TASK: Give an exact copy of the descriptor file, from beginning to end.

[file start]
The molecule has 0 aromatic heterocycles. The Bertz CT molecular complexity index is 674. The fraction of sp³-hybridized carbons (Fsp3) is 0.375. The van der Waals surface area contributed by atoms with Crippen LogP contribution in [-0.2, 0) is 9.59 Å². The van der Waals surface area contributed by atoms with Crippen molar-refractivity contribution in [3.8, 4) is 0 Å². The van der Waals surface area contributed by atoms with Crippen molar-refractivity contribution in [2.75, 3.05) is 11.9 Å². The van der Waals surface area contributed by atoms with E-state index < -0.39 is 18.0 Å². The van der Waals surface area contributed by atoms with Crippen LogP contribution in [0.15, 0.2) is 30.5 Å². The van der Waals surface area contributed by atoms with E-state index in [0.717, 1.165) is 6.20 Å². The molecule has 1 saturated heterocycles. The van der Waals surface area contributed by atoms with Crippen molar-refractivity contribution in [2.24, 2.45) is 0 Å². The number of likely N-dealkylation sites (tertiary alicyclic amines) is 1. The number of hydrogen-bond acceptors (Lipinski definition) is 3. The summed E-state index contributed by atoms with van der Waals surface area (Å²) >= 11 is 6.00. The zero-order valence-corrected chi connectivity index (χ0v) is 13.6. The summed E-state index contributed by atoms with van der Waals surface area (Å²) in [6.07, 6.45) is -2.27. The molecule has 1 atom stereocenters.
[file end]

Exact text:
The molecule has 0 aromatic heterocycles. The Bertz CT molecular complexity index is 674. The fraction of sp³-hybridized carbons (Fsp3) is 0.375. The van der Waals surface area contributed by atoms with Crippen LogP contribution in [-0.2, 0) is 9.59 Å². The van der Waals surface area contributed by atoms with Crippen molar-refractivity contribution in [3.8, 4) is 0 Å². The van der Waals surface area contributed by atoms with Crippen molar-refractivity contribution in [2.75, 3.05) is 11.9 Å². The van der Waals surface area contributed by atoms with E-state index < -0.39 is 18.0 Å². The van der Waals surface area contributed by atoms with Crippen LogP contribution in [0.15, 0.2) is 30.5 Å². The van der Waals surface area contributed by atoms with E-state index in [0.717, 1.165) is 6.20 Å². The molecule has 1 saturated heterocycles. The van der Waals surface area contributed by atoms with Crippen molar-refractivity contribution in [2.24, 2.45) is 0 Å². The number of likely N-dealkylation sites (tertiary alicyclic amines) is 1. The number of hydrogen-bond acceptors (Lipinski definition) is 3. The summed E-state index contributed by atoms with van der Waals surface area (Å²) >= 11 is 6.00. The zero-order valence-corrected chi connectivity index (χ0v) is 13.6. The summed E-state index contributed by atoms with van der Waals surface area (Å²) in [6.07, 6.45) is -2.27. The molecule has 1 atom stereocenters.